“Your Total Strike Feeling”

Rather than the slackers or ironic celebrants, bowling camp attracts the strivers.

My week at bowling camp began in the lounge. I had arrived at Schneider’s Fishkill Bowl, in New York’s Hudson River Valley, just before five on a Sunday afternoon in July. Before me, there stretched an ample buffet. I loaded a plate and took a seat with a few lanky young men and a couple of not-lanky older men. John, a 48-year-old machinist from nearby Poughkeepsie, sat across from me. Next to me sat Rich, one of the coaches we’d be working with. The bowling banter started, as it so often would that week, with a simple question. “What’s your average?,” Rich asked.

“Oh, about 170, 180,” John said.

“Ready to make a move?”

“Definitely ready to make a move.”

So was I. I’ve been bowling since I was 7, sporadically and never with any sense of what I should do to improve. In recent years, I’d come to a middle-aged plateau and a state of general confusion. A lucky 200 would be followed by a string of 140s. It was time to seek professional help.

Outside the lounge, the concourse was strewn with ball caddies—rolling pieces of luggage carrying three or four bowling balls. My satchel carried a beat-up 15-pounder and my clownish blue-toed shoes. The bowling alley had the usual traces of 1970s aesthetic: Along the walls, a mural made of carpet depicted a tropical scene with white flamingo and sailboat. Against the far wall, a banner for Dick Ritger Bowling Camps featured the slogan Where camp makes champs.

We were told we’d be throwing the ball about 200 times a day. Instantly I worried about my shoulder, my rotator cuff, my elbow, my lower back. But the lead instructor, Bob Rea, explained that the “Ritger Method” would keep us from “overmuscling” the ball. We would develop “the feelings of bowling.” The arm swings like a pendulum. The perfect release comes from the right timing, tempo, and rhythm. “What comes out of that,” Rea explained, “is what we call ‘your total strike feeling.’”

Rea led a staff of nine other coaches, relentlessly earnest and upbeat, each of them—as if they had emerged from some midwestern town where all the people are strong and all the bowlers are above average. The sort of place Ritger himself was from. A star on the pro bowling circuit in the late 1960s and throughout the ’70s, the Wisconsin native teamed up with Rea and began hosting camps in 1976 (a family wedding kept him away from Fishkill Bowl this July). Today, they host three one-week sessions each summer. Most of the 59 bowlers in my session stayed in a dormitory at Mount Saint Mary College in Newburgh, about 10 miles west, just over the river. We took our dinners at a cafeteria down a hill that affords a view of blue-green Mount Beacon, back across the Hudson.

For the first two days, there were no pins set up. We’d stand at the line, swing the ball back and forth, and release. Often a coach would stand at our side, holding the bowler’s wrist, guiding the swing. When the pins came out, I bowled with three retired gentlemen from Connecticut and the machinist from Poughkeepsie. Though the conversation was mostly about bowling, I heard not a single reference to either of the cultural touchstones so often associated with the game—the films The Big Lebowski and Kingpin. Those movies spin out darkly comic tales of male camaraderie and competitiveness, in which the bowling alley is a place of high kitsch and low living. Seediness, booziness, indolent escape. Such qualities have been connected to bowling in the American mind ever since Rip Van Winkle encountered bearded Dutchmen rolling “nine-pins,” partook of their strong liquor, and slept through the American Revolution.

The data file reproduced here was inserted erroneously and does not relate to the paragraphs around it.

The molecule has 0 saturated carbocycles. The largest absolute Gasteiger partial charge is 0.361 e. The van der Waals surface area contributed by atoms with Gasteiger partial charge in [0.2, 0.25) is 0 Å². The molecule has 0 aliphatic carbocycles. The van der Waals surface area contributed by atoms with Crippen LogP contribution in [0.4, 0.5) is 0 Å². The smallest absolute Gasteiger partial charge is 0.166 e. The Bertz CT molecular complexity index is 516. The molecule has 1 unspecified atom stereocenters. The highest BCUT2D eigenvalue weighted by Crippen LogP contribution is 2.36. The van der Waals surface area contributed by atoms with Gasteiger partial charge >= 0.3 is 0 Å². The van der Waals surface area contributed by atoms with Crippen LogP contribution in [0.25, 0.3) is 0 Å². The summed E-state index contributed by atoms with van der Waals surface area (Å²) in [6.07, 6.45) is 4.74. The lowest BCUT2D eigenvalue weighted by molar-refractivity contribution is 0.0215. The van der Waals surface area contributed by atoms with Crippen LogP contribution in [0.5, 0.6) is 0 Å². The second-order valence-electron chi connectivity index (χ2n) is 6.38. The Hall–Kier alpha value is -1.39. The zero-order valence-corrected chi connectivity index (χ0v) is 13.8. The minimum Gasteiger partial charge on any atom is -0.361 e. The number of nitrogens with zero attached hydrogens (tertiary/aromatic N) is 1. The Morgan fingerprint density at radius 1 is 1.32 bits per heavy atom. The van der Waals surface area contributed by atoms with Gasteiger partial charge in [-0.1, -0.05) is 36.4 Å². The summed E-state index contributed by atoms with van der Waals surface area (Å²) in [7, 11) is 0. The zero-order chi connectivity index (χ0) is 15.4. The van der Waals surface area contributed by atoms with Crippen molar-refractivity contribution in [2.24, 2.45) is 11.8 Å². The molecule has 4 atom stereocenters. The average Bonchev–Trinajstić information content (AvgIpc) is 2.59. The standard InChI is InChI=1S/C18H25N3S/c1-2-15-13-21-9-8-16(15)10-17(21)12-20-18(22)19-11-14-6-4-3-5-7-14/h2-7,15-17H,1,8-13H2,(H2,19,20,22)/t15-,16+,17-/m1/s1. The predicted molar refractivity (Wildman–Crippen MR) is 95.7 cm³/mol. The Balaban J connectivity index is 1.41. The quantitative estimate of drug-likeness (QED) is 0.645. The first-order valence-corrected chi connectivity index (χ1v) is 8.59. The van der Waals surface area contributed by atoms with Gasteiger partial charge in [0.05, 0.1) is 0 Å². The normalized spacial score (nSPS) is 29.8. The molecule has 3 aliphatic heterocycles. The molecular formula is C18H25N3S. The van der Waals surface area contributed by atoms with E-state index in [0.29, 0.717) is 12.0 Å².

Bowling camp attracts members of an altogether different American subculture—not the slackers, the hustlers, or the ironic celebrants who love the campiness of it all, but the strivers. One evening at dinner, I asked a bowler who looked a lot like Dustin Hoffman whether he’d ever rolled a perfect game. “I’ve got seven of ’em,” he said matter-of-factly. Actually, 14, he added, but only seven during sanctioned league play. An earlier session this summer featured the pro bowler Kelly Kulick as an instructor. She had attended camp as a teenager and just last year became the first woman to win a major professional tournament against top male bowlers.

A strong turnout of young campers suggested the growing popularity of the sport—especially among women—at the high-school and college level. The teens I observed rolled most of the six hours each day without concern for their cell phones.

By Friday, we had ventured deep into the technique and technology of bowling. We took a field trip down the lanes to feel with our fingertips the varying amounts of oil in the middle of the lane compared with the sides. We discussed the vexing problems of variable lane conditions. We learned about the angles helpful in picking up some of the 1,023 theoretically possible spare combinations. It felt like geometry class at times. But other moments felt like dance class, as we lined up, hands on hips, and practiced taking steps in steady tempo.

For bowlers determined to improve, the curriculum was entrancing. Returning students, who work in a group separate from the first-timers, are instructed in “the mental game,” and throughout the week I wondered what secrets were being imparted. One gent in his 60s had told me this was his eighth trip to bowling camp. As I drove home, I felt sure I wouldn’t approach that record of persistence. On the other hand … I could see myself returning next summer.